Albury Anglican priest Father Peter MacLeod-Miller says Australians cannot afford to "point the finger" at what is happening over the pond.
"You look at the violence towards black people and current riots in the US and people are saying it's so un-American," the rector of St Mathew's Church reflected this week.
"It's not un-American at all - this is America."
... That the first people of this country will no longer be the last people of this country; that we'll be seen too as living in Australia.Stan Grant
It's the same story here.
"Our outcomes for indigenous people are so poor; there are so many displaced and destroyed indigenous people ... so many ruined," Father Peter said.
"Their presence haunts the conscience of this nation ...
"This is not un-Australian. This is Australia."
Father Peter finds it difficult to clap at the cutesie songs and even harder to sing the anthems.
"We are so busy proclaiming I am, you are, we are Australian, we don't see our Australians - we don't see them," he said.
From backyard barbecues to the highest levels of government, this country "still holds values that diminish the very people we are supposed to be responsible for", according to Father Peter.
"The songs are lovely on stage but what does it look like when the lights go out and the microphones are packed away?"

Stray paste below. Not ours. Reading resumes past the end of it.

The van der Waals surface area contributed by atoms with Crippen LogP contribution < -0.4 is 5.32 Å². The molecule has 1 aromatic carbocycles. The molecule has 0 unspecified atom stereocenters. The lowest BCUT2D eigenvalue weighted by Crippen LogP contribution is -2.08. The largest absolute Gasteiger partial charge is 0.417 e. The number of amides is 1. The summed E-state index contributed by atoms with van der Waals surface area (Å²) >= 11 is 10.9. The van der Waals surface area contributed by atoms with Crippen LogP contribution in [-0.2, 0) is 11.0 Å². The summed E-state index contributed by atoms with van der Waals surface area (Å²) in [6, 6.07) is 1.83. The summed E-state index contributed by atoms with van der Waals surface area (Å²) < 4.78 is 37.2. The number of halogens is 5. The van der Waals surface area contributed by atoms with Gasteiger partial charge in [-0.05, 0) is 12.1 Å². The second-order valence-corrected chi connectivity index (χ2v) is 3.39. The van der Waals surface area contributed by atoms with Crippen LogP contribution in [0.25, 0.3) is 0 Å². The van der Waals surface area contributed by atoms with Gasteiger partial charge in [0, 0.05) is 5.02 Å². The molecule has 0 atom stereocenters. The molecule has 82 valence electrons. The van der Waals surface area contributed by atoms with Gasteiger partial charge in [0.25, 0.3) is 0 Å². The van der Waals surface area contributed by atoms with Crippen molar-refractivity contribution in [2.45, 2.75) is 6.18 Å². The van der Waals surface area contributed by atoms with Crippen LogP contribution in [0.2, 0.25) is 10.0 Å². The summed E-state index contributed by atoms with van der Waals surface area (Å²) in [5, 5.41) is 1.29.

Father Peter bears witness daily to people with "unspeakable wounds" - those Australians invisible to society; one in which every door is closed to them.
"Is it impossible to treat people properly without having a Royal Commission on it?" he asked.
"I think it says something really impoverished about our Australian spirit."
In the Winter Solstice, Father Peter sees an event that moves beyond the national pantomime of what it means to be Australian.
Where people are given permission to speak their truth and to tell their story - and in doing so discover we are far more connected than we could imagine.
"Remember, the people who organise the Solstice are all amazingly hurt people; incredibly they have put us back in touch with our shared humanity," he said.
"The event has allowed people to speak of things they may never have spoken of ... to unlock cupboards where they have been carrying, so quietly, such enormous pain.
"And to say, this is not unspeakable."
In 2017, former NRL star and boxing champ Joe Williams shared his battle with mental illness and the enemy he fought so fiercely off the field - the one that nearly took his life.